Why I Read by Adam Sockel, Marketing Specialist & co-host of the Professional Book Nerds podcast
I consider myself very lucky when it comes to my employment. I’ve always loved the concept of books. If you’ll excuse the pun, the fact that all you need to do to discover a new world is open a book remains such … Read more »
Source: Why I Read
*Note: This is a Canadian National Reading Campaign. We can learn a lot from our neighbors to the north.
March 2nd is Read Across America Day, a celebration of reading and Dr. Seuss’s birthday. Through this signature program, the NEA (National Education Association) “is building a nation of readers.” This year-round program is in its 18th year and focuses on motivating children and teens to read through events, partnerships, and reading resources.
“You’re never too old, too wacky, too wild, to pick up a book and read with a child.”
On his January 2nd Facebook posting, Mark Zuckerberg announced his personal challenge to read a book about new cultures, beliefs, and technologies every other week in 2015.
You are invited to join the challenge through the Facebook page, A Year of Books.
The first book selected was The End of Power: from Boardrooms to Battlefields and Churches to States, Why Being in Charge Isn’t What It Used to Be by Moises Naím (on order for BSC Library).
The second is The Better Angels of Our Nature: Why Violence Has Declined by Steven Pinker. (Available at the BSC Library – HM 1116 .P57 2011)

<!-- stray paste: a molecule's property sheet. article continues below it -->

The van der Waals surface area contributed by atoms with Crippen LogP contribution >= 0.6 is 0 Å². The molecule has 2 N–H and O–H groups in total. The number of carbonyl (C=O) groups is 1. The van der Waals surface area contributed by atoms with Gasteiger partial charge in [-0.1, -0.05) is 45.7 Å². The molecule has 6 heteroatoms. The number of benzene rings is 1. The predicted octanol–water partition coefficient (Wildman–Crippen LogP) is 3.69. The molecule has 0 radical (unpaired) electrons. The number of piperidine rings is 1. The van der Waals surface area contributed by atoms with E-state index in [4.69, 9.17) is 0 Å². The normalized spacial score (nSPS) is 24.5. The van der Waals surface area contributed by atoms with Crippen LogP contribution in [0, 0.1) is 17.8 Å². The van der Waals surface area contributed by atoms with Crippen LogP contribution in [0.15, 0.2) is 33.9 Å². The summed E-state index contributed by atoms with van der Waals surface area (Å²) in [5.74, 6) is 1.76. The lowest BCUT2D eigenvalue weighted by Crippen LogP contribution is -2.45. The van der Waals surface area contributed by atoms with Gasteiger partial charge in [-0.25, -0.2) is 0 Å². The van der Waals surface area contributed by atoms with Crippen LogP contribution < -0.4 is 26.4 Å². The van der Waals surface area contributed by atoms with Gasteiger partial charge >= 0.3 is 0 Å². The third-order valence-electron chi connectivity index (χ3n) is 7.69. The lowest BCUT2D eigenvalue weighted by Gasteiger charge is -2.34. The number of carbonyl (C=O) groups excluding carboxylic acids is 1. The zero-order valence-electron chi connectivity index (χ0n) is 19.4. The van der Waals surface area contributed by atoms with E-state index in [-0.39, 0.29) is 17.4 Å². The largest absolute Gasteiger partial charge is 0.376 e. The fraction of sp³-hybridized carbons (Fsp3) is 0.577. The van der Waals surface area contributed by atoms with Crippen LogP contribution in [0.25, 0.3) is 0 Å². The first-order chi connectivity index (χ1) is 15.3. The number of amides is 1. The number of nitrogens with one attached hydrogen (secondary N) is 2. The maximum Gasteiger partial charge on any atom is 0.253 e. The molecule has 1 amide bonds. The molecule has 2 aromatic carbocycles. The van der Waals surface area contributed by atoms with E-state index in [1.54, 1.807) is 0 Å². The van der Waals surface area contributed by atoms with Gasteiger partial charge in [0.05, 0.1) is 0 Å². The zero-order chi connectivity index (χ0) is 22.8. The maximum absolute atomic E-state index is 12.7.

Are you up for the challenge?
Emily Temple writes: “Just what is a cult novel? Well, like so many literary terms, the edges blur whenever you try to look right at them, but in the end, you sort of know one when you read one. Sometimes a cult novel is one that the critics panned but the fans love, or sometimes it’s one that both readers and critics love, but a certain contingent of readers really love. Any book with a squadron of rabid fans swearing that it changed their lives quickly seems cultish. Cult novels often come from the fringes, they often represent countercultural perspectives, they often experiment with form. But again: you sort of know one when you see one, and this list contains 50 of the best (or at least the most notable) …” Read rest of article
— Flavorwire, July 9, 2014
Did your “must read” list just get bigger? Mine did!